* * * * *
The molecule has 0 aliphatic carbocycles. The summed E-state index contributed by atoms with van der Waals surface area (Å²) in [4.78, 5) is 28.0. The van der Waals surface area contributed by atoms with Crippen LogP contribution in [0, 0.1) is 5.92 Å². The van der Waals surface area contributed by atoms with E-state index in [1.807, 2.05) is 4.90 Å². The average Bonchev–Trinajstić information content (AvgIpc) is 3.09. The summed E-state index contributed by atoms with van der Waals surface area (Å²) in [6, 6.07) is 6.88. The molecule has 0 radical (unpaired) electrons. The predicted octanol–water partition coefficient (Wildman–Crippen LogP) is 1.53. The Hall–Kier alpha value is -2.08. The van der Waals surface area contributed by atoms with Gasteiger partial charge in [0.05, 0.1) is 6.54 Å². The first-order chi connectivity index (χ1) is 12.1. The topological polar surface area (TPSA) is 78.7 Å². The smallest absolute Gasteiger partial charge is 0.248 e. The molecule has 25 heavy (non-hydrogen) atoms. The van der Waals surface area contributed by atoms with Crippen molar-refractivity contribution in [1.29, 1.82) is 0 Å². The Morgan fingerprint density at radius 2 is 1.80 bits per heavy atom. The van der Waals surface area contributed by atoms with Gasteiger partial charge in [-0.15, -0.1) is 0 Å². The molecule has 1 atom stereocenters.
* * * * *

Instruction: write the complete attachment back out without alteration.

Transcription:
The molecule has 0 aliphatic carbocycles. The summed E-state index contributed by atoms with van der Waals surface area (Å²) in [4.78, 5) is 28.0. The van der Waals surface area contributed by atoms with Crippen LogP contribution in [0, 0.1) is 5.92 Å². The van der Waals surface area contributed by atoms with E-state index in [1.807, 2.05) is 4.90 Å². The average Bonchev–Trinajstić information content (AvgIpc) is 3.09. The summed E-state index contributed by atoms with van der Waals surface area (Å²) in [6, 6.07) is 6.88. The molecule has 0 radical (unpaired) electrons. The predicted octanol–water partition coefficient (Wildman–Crippen LogP) is 1.53. The Hall–Kier alpha value is -2.08. The van der Waals surface area contributed by atoms with Gasteiger partial charge in [0.05, 0.1) is 6.54 Å². The first-order chi connectivity index (χ1) is 12.1. The topological polar surface area (TPSA) is 78.7 Å². The smallest absolute Gasteiger partial charge is 0.248 e. The molecule has 25 heavy (non-hydrogen) atoms. The van der Waals surface area contributed by atoms with Crippen molar-refractivity contribution in [1.29, 1.82) is 0 Å². The Morgan fingerprint density at radius 2 is 1.80 bits per heavy atom. The van der Waals surface area contributed by atoms with Gasteiger partial charge in [-0.15, -0.1) is 0 Å². The molecule has 1 atom stereocenters.